I needed a corrective to two recent Elgar Violin Concertos that I experienced – the inconsistent (shall we say) approach from Nicola Benedetti (and Vladimir Jurowski) for Decca, and the shambolic Proms account (given during the 2008 season) from Nigel Kennedy, often hectic and messy, that BBC Radio 3 re-broadcast yesterday, Friday August 7 from 2 p.m., and from which I exonerate Paul Daniel (replacing Vernon Handley) and the BBC Concert Orchestra of culpability who had no choice but to join in with Kennedy’s ill-conceived frenzy, the faster music careered through at a rate of knots that sunk it without trace.
No worries about forced-along tempos from Ida Haendel and Sir Adrian. Indeed, at fifty-five minutes, this may be the longest Elgar VC in the catalogue – although timings are a mere statistic, it’s how the space is filled that’s important – for Haendel and Boult bring experience, insight and passion, poise too, to the whole, yet … I heard Haendel live four times in this Concerto – with Bernard Haitink, John Pritchard, and twice with Andrew Davis – and she was consistently around the forty-seven-minute mark, and one wouldn’t expect Boult (who had previously recorded the Elgar with Campoli and then Menuhin) to be quite as expansive as this, so I wonder how he and she, at Abbey Road Studios in April & June 1977 and January 1978, reached this uncharacteristic if intriguing result, produced by Christopher Bishop and engineered by Christopher Parker, released on HMV ASD 3598, the LP’s cover illustrated.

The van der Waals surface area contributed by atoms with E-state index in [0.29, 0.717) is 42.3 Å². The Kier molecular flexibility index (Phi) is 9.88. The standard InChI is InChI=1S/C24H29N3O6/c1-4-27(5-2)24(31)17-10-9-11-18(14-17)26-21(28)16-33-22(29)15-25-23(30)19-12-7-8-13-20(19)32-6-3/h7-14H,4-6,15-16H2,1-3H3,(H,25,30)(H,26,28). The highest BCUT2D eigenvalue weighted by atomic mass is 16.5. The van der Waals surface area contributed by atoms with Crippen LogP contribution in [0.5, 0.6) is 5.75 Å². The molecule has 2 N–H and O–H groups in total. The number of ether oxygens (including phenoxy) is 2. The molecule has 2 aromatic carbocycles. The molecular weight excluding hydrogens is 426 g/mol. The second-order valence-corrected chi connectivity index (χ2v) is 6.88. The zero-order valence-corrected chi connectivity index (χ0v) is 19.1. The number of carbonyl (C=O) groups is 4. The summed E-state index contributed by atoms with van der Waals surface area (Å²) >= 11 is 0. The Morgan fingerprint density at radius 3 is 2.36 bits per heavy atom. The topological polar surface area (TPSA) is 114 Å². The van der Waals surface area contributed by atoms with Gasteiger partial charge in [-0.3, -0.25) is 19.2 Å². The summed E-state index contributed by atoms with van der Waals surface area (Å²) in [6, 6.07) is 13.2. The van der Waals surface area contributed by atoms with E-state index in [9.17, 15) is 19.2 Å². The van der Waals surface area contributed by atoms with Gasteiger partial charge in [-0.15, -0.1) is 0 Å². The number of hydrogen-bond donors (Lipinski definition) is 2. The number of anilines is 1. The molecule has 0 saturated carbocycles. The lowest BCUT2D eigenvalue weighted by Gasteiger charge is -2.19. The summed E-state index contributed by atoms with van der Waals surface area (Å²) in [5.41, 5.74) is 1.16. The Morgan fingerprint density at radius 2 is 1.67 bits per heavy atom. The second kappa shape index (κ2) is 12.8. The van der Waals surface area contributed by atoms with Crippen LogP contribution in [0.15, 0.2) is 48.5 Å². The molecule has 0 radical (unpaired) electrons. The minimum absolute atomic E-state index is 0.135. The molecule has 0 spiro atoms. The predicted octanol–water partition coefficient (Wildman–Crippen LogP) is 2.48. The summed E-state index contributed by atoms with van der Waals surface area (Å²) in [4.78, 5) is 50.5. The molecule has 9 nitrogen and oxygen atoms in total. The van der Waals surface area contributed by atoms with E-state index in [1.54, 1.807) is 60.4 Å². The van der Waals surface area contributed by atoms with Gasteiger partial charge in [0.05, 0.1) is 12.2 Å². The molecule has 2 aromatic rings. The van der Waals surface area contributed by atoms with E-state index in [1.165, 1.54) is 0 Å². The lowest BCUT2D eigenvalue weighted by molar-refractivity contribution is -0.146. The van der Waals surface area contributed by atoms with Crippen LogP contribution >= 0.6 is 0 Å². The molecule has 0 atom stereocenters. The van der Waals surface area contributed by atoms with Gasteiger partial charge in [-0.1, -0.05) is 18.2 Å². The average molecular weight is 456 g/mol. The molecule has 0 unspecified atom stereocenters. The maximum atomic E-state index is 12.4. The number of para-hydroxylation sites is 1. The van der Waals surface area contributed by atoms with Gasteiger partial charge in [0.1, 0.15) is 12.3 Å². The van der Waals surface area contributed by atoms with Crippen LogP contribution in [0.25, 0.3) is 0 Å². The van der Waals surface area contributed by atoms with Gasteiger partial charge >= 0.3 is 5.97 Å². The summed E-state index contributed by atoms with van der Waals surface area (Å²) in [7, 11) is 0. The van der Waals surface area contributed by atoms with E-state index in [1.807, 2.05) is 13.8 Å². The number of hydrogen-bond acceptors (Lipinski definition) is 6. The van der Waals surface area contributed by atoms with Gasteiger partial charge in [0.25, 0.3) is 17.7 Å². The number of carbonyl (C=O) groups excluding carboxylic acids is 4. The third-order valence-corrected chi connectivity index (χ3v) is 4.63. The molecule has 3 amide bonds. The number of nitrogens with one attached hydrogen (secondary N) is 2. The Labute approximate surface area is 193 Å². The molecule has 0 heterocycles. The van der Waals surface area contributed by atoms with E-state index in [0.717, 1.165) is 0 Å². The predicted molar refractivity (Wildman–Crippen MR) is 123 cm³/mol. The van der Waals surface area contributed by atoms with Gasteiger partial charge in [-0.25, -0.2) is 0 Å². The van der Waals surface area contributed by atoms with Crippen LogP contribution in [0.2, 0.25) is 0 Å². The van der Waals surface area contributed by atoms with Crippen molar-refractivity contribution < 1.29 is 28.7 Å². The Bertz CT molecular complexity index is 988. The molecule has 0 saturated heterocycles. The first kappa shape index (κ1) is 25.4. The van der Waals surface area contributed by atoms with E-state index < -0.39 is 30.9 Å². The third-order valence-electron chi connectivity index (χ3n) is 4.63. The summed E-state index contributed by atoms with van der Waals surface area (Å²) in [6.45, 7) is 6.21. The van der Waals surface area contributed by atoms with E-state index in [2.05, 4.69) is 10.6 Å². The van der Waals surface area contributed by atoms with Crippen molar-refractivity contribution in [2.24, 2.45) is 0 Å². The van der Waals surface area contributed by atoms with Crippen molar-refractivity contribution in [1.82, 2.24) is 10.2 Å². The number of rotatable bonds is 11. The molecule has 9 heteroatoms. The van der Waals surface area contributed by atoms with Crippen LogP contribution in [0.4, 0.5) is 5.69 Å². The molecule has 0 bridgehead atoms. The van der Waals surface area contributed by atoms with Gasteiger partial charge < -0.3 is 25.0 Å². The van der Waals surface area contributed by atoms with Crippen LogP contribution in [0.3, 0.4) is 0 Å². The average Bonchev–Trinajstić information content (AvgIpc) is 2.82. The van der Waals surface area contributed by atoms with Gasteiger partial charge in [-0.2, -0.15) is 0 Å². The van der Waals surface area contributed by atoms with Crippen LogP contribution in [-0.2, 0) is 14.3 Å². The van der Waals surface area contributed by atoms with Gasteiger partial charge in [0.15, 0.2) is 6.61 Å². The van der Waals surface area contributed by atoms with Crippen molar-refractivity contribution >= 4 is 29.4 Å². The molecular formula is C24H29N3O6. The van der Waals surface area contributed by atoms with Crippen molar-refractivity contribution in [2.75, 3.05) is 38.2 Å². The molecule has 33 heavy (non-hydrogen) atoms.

I missed the vinyl and first caught the Elgar on Testament’s CD (SBT 1146, released in 1998), and was taken aback by the performance. Now, I appreciate it the more, partly in relation to those violinists cited above, for there is much that is compelling from (the recently late) Ida Haendel and the consummate conducting of Sir Adrian – there is no sense of them agreeing to disagree – and Boult’s majestic conception of the ultimate coda is overwhelming.
Testament (which also lists another version of Haendel’s Elgar, forty-six minutes, from a 1984 concert with Simon Rattle conducting, ditto the Sibelius coupling, SBT 1444) adds to the Elgar a 1995 Bach Chaconne (D-minor Partita) that finds Haendel equally magnetic.